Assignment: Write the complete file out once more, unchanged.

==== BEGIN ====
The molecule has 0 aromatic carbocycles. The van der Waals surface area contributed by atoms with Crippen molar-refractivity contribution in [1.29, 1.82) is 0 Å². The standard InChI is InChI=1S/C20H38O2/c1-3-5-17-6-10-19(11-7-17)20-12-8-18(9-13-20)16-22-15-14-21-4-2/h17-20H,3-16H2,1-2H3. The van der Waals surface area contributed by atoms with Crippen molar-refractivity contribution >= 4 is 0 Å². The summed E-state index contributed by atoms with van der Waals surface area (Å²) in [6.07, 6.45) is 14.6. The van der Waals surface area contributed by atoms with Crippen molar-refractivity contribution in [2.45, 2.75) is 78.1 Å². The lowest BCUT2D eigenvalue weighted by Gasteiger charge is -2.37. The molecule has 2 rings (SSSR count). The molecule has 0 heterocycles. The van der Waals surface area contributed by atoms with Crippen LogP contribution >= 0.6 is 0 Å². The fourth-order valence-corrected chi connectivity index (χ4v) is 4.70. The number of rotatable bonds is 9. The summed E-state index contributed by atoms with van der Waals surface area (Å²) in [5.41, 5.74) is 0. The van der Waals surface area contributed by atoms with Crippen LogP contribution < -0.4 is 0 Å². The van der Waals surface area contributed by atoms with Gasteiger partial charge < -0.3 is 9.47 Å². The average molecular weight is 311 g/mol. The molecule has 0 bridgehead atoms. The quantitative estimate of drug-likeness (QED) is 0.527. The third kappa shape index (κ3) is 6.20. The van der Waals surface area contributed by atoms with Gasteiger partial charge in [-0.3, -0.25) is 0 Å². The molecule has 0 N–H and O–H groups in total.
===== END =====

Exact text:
The molecule has 0 aromatic carbocycles. The van der Waals surface area contributed by atoms with Crippen molar-refractivity contribution in [1.29, 1.82) is 0 Å². The standard InChI is InChI=1S/C20H38O2/c1-3-5-17-6-10-19(11-7-17)20-12-8-18(9-13-20)16-22-15-14-21-4-2/h17-20H,3-16H2,1-2H3. The van der Waals surface area contributed by atoms with Crippen molar-refractivity contribution >= 4 is 0 Å². The summed E-state index contributed by atoms with van der Waals surface area (Å²) in [6.07, 6.45) is 14.6. The van der Waals surface area contributed by atoms with Crippen molar-refractivity contribution in [2.45, 2.75) is 78.1 Å². The lowest BCUT2D eigenvalue weighted by Gasteiger charge is -2.37. The molecule has 2 rings (SSSR count). The molecule has 0 heterocycles. The van der Waals surface area contributed by atoms with Crippen LogP contribution >= 0.6 is 0 Å². The fourth-order valence-corrected chi connectivity index (χ4v) is 4.70. The number of rotatable bonds is 9. The summed E-state index contributed by atoms with van der Waals surface area (Å²) in [5.41, 5.74) is 0. The van der Waals surface area contributed by atoms with Crippen LogP contribution < -0.4 is 0 Å². The van der Waals surface area contributed by atoms with Gasteiger partial charge < -0.3 is 9.47 Å². The average molecular weight is 311 g/mol. The molecule has 0 bridgehead atoms. The quantitative estimate of drug-likeness (QED) is 0.527. The third kappa shape index (κ3) is 6.20. The van der Waals surface area contributed by atoms with Gasteiger partial charge in [-0.3, -0.25) is 0 Å². The molecule has 0 N–H and O–H groups in total.